Wireless Extends Instrumentation Boundaries

With this issue, Automation World is kicking off a new focused publication—Process Sensing & Instrumentation Review.

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Dave Gehman, who has been the series contributing editor for the Wireless World Review, will be heading up this new project. He will be expanding his coverage of wireless—a key component of the future of instrumentation—with coverage of new developments in networks and diagnostics, sensing technologies and analytical products. Please contact him with your thoughts and ideas for coverage of this often under-reported part of automation.

While the industry failed to rally around a single wireless networking for instrumentation standard, there are only two. And, even better, companies are busily developing products so that engineers can implement them in the field. I’ve talked with several engineers who either have implemented wireless sensing networks or are planning to. All see great benefits to the technology. What was needed was for the technology to stabilize, giving them assurance that what they bought and installed now would work into the future. We are at that point. I think that we’ll see a burst of creativity in 2010 around wireless as engineers solve real problems. Better instrumentation means everyone will have a better understanding of what’s happening in the plant, and will be able to make better, more informed decisions.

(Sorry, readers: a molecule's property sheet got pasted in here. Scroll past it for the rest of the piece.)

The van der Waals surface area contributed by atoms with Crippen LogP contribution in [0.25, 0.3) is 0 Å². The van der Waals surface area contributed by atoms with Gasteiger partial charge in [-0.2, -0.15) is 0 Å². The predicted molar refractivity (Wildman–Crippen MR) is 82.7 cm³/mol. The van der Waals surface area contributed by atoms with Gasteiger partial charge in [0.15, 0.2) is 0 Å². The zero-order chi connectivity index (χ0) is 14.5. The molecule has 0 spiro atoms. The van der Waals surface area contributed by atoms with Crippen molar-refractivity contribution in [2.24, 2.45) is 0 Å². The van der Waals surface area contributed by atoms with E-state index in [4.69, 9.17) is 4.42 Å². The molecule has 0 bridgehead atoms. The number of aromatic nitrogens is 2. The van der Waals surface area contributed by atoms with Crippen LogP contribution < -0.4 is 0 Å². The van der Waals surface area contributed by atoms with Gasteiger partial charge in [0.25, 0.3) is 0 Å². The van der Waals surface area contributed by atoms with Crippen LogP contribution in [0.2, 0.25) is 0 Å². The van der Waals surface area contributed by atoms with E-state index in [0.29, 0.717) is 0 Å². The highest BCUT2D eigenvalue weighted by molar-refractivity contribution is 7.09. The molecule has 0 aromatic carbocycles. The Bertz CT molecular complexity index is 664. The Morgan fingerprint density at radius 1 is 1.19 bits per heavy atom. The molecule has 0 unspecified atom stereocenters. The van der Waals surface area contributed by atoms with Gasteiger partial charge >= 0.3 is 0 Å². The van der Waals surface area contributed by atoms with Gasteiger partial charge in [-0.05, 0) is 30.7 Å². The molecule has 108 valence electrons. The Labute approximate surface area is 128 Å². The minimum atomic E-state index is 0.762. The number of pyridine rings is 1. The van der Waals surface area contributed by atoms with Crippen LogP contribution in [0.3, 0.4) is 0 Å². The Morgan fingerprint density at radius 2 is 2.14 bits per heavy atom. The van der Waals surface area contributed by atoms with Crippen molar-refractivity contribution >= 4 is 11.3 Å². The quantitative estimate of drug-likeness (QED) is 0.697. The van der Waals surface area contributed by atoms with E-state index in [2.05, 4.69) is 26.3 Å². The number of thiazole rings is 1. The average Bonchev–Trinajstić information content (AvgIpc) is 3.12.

Future issues will cover developments, technologies and applications concerning this basic, foundational part of the automation system. One of the “big ideas” broached by supplier thought leaders at the beginning of this wireless instrumentation push was “what if we could put hundreds of inexpensive sensors out in the plant so that we could know more about how the plant is operating?” We’ll continue to monitor this area of sensor technology to see what new types of sensing are being developed and deployed—and whether the price point is dropping. We’ll also continue
to explore all the benefits of fieldbuses—including the value of diagnostics, as well as the convergence of device descriptor technologies that make them easier to implement. As always, your ideas are welcome. Write to Gehman (dgayman@rcn.com) or me (gmintchell@automationworld.com) with your ideas, questions and concerns.

Check out the on-demand Webcast, “Extending Industrial Ethernet with Wireless Technologies,” at www.automationworld.com/webcast-6296.

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